As Laura McLellan at Gartner predicts, CMO’s budget for technology is supposed to exceed that of CIO in 2017. What does this mean for you?
With increasing budget for technology, there will be more pressure for good marketing data. So how do you make the most out of this challenge?
The answer is simple: by measuring your data and optimising your processes.
Why should you care?
Research shows that staggering 66% of marketers don’t measure their marketing activities and/or performance. So why should you? Well, ask yourself this question: How can you improve something if you don’t measure it?
Imagine that you’re in a meeting with your CEO and they tell you that they need more sales this year. They give you a certain budget and tell you to come back with the best result possible.
How are you going to come back with really good sales figures if you don’t know what’s most likely to make it happen?
Here are you options:
- Do what you’ve always done and wonder if something else would work better
- Keep doing things at random and hope it works
- Start measuring your activity and repeat what actually works
If you’re like most marketers, you’re measuring some things, but are not really sure whether they’re the right things to measure. How do you find out, and which tools should you use to measure your marketing activity?
What should you measure?
It’s always good to start with something simple. Start at the bottom of your funnel: track the amount of sales you achieve every month. Measuring this single figure regularly and reflecting on the result keeps you well informed of your performance.
If you want to have a better idea of your situation, the next thing to measure if the number of proposals you send each month. If you know how many sales and proposals you’ve processed each month, from these you can derive your sales conversion rate.
For example, if you sent 5 proposals and made 1 sale, that means your conversion rate is ⅕ or 20%.
Moving up the funnel, the next thing to track is the quantity of leads you’ve generated. If you know this number, you will be able to calculate your lead conversion rate. For example, let’s say you generated 50 leads, sent 5 proposals and made 1 sale. Calculating the ratios of these values will give you a great evaluation of your performance. You now know that you sent a proposal to 10% of your leads and you successfully closed 2% of your leads.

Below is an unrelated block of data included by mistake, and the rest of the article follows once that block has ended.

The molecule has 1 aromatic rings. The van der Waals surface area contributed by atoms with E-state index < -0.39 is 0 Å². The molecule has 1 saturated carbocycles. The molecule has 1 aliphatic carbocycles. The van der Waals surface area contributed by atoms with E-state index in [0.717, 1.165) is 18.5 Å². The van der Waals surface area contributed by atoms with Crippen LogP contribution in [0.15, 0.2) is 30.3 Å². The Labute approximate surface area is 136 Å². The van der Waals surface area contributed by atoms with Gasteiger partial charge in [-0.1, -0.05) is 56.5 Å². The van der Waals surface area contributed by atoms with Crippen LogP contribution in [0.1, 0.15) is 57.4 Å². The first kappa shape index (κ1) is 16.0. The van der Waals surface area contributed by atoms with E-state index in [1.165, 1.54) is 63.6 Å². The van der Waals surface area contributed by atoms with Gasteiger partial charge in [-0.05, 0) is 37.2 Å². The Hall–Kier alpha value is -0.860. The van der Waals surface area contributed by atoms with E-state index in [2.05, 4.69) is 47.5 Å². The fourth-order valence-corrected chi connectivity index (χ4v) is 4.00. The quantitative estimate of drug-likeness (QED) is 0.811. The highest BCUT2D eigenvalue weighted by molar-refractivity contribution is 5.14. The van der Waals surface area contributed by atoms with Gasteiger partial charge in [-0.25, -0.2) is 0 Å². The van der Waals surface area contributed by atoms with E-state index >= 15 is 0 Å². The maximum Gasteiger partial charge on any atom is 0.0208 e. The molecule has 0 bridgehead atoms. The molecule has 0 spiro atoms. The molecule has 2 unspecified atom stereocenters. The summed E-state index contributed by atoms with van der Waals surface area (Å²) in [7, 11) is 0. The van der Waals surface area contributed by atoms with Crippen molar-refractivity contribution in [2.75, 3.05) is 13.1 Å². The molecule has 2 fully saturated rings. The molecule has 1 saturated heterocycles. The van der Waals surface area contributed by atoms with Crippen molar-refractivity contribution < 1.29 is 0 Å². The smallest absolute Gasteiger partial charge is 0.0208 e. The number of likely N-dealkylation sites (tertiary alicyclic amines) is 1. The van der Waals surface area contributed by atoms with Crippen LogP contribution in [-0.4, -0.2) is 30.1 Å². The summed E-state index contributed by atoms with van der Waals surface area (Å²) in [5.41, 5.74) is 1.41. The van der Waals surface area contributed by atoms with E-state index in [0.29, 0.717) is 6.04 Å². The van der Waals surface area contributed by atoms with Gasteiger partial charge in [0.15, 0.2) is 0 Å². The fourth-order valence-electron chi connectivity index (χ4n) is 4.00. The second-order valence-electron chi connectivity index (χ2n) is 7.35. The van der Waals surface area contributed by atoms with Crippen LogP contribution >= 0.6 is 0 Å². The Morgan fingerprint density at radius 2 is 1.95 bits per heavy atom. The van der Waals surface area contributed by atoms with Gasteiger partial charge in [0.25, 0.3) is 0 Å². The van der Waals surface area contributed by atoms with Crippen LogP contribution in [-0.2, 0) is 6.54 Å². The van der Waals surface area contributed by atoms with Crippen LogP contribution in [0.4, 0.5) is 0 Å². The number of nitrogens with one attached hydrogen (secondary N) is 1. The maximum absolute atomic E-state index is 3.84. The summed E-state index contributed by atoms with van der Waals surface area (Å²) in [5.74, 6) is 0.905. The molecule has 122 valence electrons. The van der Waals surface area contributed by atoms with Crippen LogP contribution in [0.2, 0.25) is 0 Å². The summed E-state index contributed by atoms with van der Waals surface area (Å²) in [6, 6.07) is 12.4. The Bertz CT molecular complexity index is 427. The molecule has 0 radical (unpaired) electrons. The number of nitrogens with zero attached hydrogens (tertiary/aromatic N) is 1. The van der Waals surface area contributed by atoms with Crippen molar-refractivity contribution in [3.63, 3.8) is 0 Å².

This may not seem very useful. You may be asking now: What difference does it make if I know how many percent of my leads became customers? Knowing or not knowing the reality doesn’t change anything, does it?
The answer to that question is: It does when you know what activities are bringing these results. So to complete the picture, you should measure all the marketing activity you’re engaging in. This includes e-mail campaigns, social media activities, postal campaigns, advertising & PPC, telephone calls, and so on.
Engaging in all of these activities and measuring your results should give you a picture of how well each activity is working for you. That way, you can track the link between each activity and sale and precisely measure your marketing ROI. Ultimately, you’ll be able to determine which activities are leading to most sales.
Each month, produce a report of these activities, and evaluate how well you’re doing compared to the past. Too much work? Not if you have the right tools to do this for you.
Which tools should you use to do this?
One of the most powerful tools to gather and analyse all this data is a good CRM system. In fact, a well-designed CRM system will help you track all your business activities and your customer’s journey down the funnel.
That way you can see which of your activities brought the most customers into your funnel, and which types of your marketing activities lead to most successful sales. For more information about how Redspire and Microsoft Dynamics CRM can help you measure your marketing performance, get in touch.